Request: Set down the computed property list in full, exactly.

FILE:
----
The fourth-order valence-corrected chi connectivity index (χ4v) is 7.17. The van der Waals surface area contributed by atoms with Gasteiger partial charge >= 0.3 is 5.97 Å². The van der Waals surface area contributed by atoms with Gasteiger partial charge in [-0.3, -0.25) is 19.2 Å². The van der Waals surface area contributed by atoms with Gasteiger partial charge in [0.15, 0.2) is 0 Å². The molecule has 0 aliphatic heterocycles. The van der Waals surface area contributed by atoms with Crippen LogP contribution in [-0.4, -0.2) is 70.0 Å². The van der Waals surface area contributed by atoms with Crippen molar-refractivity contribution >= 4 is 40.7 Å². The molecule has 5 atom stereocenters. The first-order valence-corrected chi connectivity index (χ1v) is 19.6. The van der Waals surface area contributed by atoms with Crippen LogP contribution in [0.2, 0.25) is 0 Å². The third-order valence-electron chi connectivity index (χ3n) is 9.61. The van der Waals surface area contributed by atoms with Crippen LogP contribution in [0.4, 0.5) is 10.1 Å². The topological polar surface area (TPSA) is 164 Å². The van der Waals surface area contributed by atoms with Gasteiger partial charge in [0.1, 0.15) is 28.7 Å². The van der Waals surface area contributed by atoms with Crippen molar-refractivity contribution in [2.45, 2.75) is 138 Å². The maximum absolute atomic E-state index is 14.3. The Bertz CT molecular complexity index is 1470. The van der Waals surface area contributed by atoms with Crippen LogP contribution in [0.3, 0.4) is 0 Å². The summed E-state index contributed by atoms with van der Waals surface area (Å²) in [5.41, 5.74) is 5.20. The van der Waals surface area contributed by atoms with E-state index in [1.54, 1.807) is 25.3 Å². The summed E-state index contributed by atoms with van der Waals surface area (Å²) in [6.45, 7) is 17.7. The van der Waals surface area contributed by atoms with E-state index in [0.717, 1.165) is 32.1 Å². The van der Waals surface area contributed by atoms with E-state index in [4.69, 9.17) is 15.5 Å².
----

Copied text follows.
The fourth-order valence-corrected chi connectivity index (χ4v) is 7.17. The van der Waals surface area contributed by atoms with Gasteiger partial charge >= 0.3 is 5.97 Å². The van der Waals surface area contributed by atoms with Gasteiger partial charge in [-0.3, -0.25) is 19.2 Å². The van der Waals surface area contributed by atoms with Gasteiger partial charge in [0.15, 0.2) is 0 Å². The molecule has 0 aliphatic heterocycles. The van der Waals surface area contributed by atoms with Crippen LogP contribution in [-0.4, -0.2) is 70.0 Å². The van der Waals surface area contributed by atoms with Crippen molar-refractivity contribution >= 4 is 40.7 Å². The molecule has 5 atom stereocenters. The first-order valence-corrected chi connectivity index (χ1v) is 19.6. The van der Waals surface area contributed by atoms with Crippen LogP contribution in [0.2, 0.25) is 0 Å². The third-order valence-electron chi connectivity index (χ3n) is 9.61. The van der Waals surface area contributed by atoms with Crippen LogP contribution in [0.4, 0.5) is 10.1 Å². The topological polar surface area (TPSA) is 164 Å². The van der Waals surface area contributed by atoms with Gasteiger partial charge in [0.1, 0.15) is 28.7 Å². The van der Waals surface area contributed by atoms with Crippen molar-refractivity contribution in [2.45, 2.75) is 138 Å². The maximum absolute atomic E-state index is 14.3. The Bertz CT molecular complexity index is 1470. The van der Waals surface area contributed by atoms with Crippen LogP contribution in [0.3, 0.4) is 0 Å². The summed E-state index contributed by atoms with van der Waals surface area (Å²) in [5.41, 5.74) is 5.20. The van der Waals surface area contributed by atoms with E-state index in [1.54, 1.807) is 25.3 Å². The summed E-state index contributed by atoms with van der Waals surface area (Å²) in [6.45, 7) is 17.7. The van der Waals surface area contributed by atoms with E-state index in [0.717, 1.165) is 32.1 Å². The van der Waals surface area contributed by atoms with E-state index in [4.69, 9.17) is 15.5 Å².